Last Tuesday, I talked with Michelle Obama.
There happened to be 12,000 other people there—at Bankers Life Fieldhouse—but it felt as though the former first lady talked directly to me. Her words ignited my spirit, which has, admittedly, wilted by feelings of hopelessness amid the expanse of senseless acts and impotent discourse.
A former student and her parents treated me to tickets to “A Moderated Conversation with Former First Lady Michelle Obama,” hosted by Women’s Fund, which invested the $1 million in ticket sales to advance the lives of women and girls in Central Indiana.
It wasn’t so much what Mrs. Obama said, but the way she said it—mirroring the grace and honesty of her public service. As she spoke (one day after the National Portrait Gallery unveiled her portrait), I pictured that triangular dress portraying her as a mountain—reaching up and inspiring others with an easy, no-nonsense beauty and strength.
Here are a few lessons I scribbled in my notebook, which I converted into a PowerPoint, which I made my students sit through and discuss.
Role models are sitting across from you, stirring your mac and cheese
“Find a mentor,” she urged us. “But the greatest role models and mentors aren’t only ‘out there, speaking at podiums,’ they are often in your daily life. Michelle said she always has and continues to rely on family for guidance and support. Don’t dismiss the people closest to you.
Observe and appreciate your family and teachers, who work hard to support you, she added. You can take the greatest life lessons from the single moms and the quiet grandmas of the world.
It’s not about stuff
To those potential mentors and role models, she reminded them, “Kids don’t need a lot of stuff. I didn’t have a lot of stuff. I just want parents to know it’s the time in. It’s not the stuff.”
Life in the White House taught her how to establish and maintain boundaries. She fiercely guarded time with family. Her girls, she said, “traveled all over the world, but what they cared about most was whether or not Barak and I were there for them, whether we made time to listen and be present in their lives.”
She grew up in a community of moms who didn’t interrogate their daughters, but when Michelle and her friends were playing, “they were in the next room, listening like hawks.” The mamas knew when to jump in and when to let life play out.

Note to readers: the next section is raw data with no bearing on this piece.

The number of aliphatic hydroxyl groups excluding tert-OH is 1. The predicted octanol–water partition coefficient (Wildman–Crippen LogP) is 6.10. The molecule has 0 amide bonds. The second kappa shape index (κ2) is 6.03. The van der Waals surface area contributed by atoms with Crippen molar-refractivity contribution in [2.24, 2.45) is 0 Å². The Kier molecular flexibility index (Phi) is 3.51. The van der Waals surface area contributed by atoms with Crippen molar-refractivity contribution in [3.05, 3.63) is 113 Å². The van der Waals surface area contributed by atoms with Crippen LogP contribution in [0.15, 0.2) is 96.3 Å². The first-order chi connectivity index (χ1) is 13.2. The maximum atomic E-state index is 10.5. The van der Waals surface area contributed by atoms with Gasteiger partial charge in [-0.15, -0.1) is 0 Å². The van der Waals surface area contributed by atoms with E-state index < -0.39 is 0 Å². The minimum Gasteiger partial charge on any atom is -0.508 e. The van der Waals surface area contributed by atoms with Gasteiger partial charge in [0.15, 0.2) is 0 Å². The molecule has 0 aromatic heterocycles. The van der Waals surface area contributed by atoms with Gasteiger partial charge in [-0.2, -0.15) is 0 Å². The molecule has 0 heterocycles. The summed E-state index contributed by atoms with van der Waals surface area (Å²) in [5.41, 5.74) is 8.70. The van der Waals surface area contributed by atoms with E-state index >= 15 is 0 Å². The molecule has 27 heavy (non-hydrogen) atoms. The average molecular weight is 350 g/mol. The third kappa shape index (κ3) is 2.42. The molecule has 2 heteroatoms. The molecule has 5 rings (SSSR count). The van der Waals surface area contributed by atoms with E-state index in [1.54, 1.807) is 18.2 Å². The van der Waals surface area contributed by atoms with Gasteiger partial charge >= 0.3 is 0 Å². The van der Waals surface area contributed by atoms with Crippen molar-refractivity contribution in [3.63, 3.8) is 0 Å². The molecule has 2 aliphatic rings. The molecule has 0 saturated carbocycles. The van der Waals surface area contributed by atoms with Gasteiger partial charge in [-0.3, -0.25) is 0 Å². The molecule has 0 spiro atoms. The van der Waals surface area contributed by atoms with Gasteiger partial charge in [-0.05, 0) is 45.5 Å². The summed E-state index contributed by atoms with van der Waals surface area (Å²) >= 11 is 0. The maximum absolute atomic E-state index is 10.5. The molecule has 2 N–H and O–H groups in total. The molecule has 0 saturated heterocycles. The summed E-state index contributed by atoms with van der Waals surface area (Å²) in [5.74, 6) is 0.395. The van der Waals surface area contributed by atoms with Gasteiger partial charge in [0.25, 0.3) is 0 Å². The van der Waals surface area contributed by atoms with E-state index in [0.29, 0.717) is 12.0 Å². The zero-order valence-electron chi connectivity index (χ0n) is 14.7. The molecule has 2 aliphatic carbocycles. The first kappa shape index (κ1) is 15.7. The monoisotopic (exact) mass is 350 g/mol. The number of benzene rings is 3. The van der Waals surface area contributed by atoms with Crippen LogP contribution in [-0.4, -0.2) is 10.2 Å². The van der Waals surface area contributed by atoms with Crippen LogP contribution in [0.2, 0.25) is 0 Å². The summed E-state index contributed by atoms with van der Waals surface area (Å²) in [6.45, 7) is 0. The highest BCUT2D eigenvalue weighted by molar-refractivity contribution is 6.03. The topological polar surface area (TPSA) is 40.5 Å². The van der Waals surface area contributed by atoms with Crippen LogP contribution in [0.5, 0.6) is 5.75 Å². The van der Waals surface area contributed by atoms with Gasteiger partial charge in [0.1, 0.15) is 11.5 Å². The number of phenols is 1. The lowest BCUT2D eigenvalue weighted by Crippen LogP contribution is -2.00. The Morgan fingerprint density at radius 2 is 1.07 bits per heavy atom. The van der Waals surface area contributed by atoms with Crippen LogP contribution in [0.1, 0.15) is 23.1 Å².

Luck is when preparation meets opportunity
“There are very mediocre people who run things, because no one is telling them they can’t,” she said. “You are just as capable, but you can’t be at the table if you’re not prepared.”
Make yourself the most interesting you, saying “yes” to new experiences and challenging yourself to explore other worlds, ideas, etc.
She encouraged the young to “do the work now to figure out who you are, what you stand for,” so that when life gets busier and people or experiences try to shake you, you will stand firm. “Nobody can take that knowledge and confidence of self away from you,” she added.
Be the one and only ever you. Most everything has been done before, so don’t let that little detail stop you. Nobody has ever said, written or done that thing in the distinct way you would say or do it.
Be OK with the fact you don’t know everything, but use that understanding to drive you to learn and grow every day.
Inform yourself and take action
We need good people in office, and everyone—on all sides of the aisle—should vote. An engaged, informed electorate leads to a progressive, productive society.
“If you don’t vote,” she said, “you are allowing your grandma—who you wouldn’t let pick your outfit—choose the direction of our nation.”
On how she confront’s poverty: “There’s only so much you can say to folks when you know their opportunities are at zero. You can’t tell someone to ‘pull themselves up by their bootstraps if they don’t have any boots.” The better use of our time, she said, is to apply ourselves to fixing the problems that those in need are facing.
Be persistent and assertive
Push through your inner drumbeat of doubt. Michelle talked about growing up knowing that “because she was brown” people were scared of her. “That kid you’re afraid of,” she said. “That’s me, I’m that kid, and look at what I’m about, what I dedicated my life to.” Think of how much potential we are squashing by making kids feel this way, casting aside opportunities and hope before even trying.